There are obvious flaws to this strategy for example if a company does not accompany to the rules and regulations and decide to abuse the system, then they can get issued fines. Now if an individual investor decides to invest in the business based on the information given then there's nothing much they can do. This makes the life of an investor very hard as accounting rules are very complex and long, there's not much an investor can do if they don't find out about a scandal that's happened in an earlier date. So earning management is very vital to every company and especially to the managers of a company who want to attract new investors or get current ones to invest more. Furthermore it is very important to evaluate the performance of a company, this lets everybody connected to the business know how well they are doing, what position the company is at, how close they are to meeting targets and what are the next set of steps for the company.

Aggressive earnings management usually starts with the shareholders and investors being misled due to an entity's profitability and performance. Sometimes aggressive management and misleading information can lead to criminal offences, only courts can determine this. Aggressive management is usually done with economic climate is bad and the possibility of misleading information increases. Aggressive management is a type of fraud and is not a reporting mistake. Some types of aggressive earning management are to give inappropriate revenue recognition, estimates of liabilities and unsuitable accruals.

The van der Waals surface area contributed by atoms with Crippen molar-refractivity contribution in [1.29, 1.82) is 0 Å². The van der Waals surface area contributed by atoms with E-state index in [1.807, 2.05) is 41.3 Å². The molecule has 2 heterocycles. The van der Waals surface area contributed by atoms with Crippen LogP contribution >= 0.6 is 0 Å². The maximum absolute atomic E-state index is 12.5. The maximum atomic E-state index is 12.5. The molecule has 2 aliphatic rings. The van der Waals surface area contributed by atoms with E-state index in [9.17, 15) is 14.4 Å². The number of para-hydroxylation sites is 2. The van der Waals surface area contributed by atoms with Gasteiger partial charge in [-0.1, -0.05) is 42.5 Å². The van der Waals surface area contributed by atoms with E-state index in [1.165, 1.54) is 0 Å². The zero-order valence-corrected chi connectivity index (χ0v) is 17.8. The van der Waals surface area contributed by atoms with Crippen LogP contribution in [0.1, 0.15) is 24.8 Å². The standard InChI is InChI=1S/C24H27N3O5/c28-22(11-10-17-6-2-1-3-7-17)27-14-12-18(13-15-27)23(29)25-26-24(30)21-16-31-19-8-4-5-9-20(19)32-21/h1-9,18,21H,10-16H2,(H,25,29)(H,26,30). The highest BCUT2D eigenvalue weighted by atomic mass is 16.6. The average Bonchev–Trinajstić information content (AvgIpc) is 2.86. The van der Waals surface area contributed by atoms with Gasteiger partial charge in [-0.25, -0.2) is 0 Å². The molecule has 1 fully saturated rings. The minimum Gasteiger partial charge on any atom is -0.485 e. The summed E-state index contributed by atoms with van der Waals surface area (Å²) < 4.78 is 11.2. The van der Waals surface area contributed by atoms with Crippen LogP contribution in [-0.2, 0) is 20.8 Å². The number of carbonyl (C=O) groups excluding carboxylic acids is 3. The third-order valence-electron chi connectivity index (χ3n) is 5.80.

The way to tackle aggressive earning management is to keep on developing good corporate governance and keep up to date accounting standards, furthermore good auditing standards also help to tackle this problem. Auditors at the end of the day give their opinion if they think what information given to them by the managers about financial statements is correct and reasonable.  I think the board, managers and investors should all sit down and discuss the financial statements of the company and then pass them on to auditors.

Limitations have obviously been put into practise by accounting standards, securities and boards. There have been large companies dragged into law suits because of the management not showing reasonable information and trying to abuse the system clearly. Managers will want to show good profits to achieve their own personal goals and promotion. Accounting standards have tried their best to give maintain their standards and have tried to update it from time to time but still and especially in this economic climate which we are in today you will still find some firms managers trying to bolster profits by income smoothing.